There are a host of cellular changes that can link aging and OA. These include mitochondrial dysfunction related to oxidative stress and mitochondrial DNA damage; reduced responsiveness to anabolic growth factor stimulation including insulin-like growth factor (IGF) 1 and transforming growth factor (TGF) beta; cell senescence that results in the senescence-associated secretory phenotype (SASP); and a reduction in the process called autophagy, which is a protective mechanism responsible for the degradation and removal of damaged cellular constituents . These cellular changes contribute to an imbalance between anabolic activity mediated by growth factors that is necessary to produce and repair damaged matrix and catabolic activity mediated by proinflammatory mediators and proteases that promote joint tissue destruction. (See 'Inflammatory mediators' below and 'Proteases' below.)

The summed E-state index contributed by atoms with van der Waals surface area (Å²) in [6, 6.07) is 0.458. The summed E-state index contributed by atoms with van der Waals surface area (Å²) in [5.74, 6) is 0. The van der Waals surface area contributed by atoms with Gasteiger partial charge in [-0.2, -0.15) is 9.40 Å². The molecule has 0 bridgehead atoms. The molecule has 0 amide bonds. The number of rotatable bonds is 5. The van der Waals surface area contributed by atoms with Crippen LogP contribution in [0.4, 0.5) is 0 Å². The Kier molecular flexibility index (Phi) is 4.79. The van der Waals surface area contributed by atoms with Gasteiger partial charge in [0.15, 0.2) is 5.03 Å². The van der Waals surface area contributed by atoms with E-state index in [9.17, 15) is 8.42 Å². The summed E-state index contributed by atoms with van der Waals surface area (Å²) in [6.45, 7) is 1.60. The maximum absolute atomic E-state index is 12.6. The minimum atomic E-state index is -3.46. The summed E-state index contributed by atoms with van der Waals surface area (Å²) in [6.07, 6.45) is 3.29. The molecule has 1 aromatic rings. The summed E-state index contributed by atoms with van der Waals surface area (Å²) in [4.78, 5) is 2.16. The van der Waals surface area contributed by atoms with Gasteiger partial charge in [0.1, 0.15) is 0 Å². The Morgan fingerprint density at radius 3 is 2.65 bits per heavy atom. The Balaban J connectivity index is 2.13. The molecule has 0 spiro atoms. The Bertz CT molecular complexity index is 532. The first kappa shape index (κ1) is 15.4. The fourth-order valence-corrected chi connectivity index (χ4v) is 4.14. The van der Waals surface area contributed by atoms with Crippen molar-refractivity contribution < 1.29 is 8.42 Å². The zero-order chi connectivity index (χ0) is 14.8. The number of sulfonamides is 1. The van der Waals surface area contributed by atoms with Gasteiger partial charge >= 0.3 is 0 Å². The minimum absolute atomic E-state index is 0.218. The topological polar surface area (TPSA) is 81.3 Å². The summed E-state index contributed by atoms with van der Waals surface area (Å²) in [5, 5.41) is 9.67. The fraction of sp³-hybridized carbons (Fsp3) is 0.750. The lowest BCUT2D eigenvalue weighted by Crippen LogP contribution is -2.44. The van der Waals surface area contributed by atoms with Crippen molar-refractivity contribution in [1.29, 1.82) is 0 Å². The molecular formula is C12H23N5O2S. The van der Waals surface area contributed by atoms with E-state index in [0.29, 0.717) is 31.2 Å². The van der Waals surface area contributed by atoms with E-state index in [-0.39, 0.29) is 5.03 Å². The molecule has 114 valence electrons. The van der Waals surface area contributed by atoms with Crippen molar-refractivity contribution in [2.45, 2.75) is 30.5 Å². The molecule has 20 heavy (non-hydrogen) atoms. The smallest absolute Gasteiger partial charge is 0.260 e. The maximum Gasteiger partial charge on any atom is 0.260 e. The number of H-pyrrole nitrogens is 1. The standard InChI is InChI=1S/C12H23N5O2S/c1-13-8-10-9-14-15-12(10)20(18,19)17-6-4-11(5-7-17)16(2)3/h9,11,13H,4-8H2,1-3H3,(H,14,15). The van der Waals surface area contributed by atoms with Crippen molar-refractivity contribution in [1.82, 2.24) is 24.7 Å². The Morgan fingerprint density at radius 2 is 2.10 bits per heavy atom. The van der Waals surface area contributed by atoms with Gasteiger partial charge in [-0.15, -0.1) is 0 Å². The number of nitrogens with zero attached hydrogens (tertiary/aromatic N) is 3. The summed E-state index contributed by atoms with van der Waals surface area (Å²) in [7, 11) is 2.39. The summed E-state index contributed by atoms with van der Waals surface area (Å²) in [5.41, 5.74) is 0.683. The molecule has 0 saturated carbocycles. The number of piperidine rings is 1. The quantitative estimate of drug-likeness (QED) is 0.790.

Inflammatory mediators — Inflammatory mediators may play a role in the pathogenesis of OA as potential drivers of joint tissue destruction. The list of proinflammatory mediators found in the synovial fluid and tissues affected by OA continues to grow. Early studies focused on the role of the cytokine IL-1 which was initially named "catabolin" due to its ability to stimulate cartilage catabolic activity resulting in matrix degradation. The role of IL-1 in OA has been questioned because the levels found in OA joints (in the pg/mL range) are much lower than the levels required to cause cartilage degradation (ng/mL range). In addition, clinical trials of IL-1 inhibition in knee OA  and in erosive hand OA  failed to demonstrate significant structural or symptom benefits. Other cytokines are present in OA synovial fluid at much greater levels than IL-1 or TNF-alpha, including IL-6, macrophage chemotactic protein (MCP) 1, interferon-induced protein (IP) 10, and monokine induced by interferon (MIG) . Data from genetically modified mice have shown inconsistent protection from surgically induced OA in IL-1beta knockouts while IL-6 knockouts were protected from injury-induced OA but not age-associated OA, which was worse than the controls . However, secondary analysis of a cardiovascular trial of the anti-IL-1 antibody canakinumab in individuals with elevation of the inflammatory marker C-reactive protein noted a significantly lower risk for hip or knee replacement after a median follow-up of 3.7 years, suggesting that IL-1 inhibition for hip and knee OA still deserves further investigation . (See "Investigational approaches to the management of osteoarthritis", section on 'Interleukin 1beta inhibitors'.)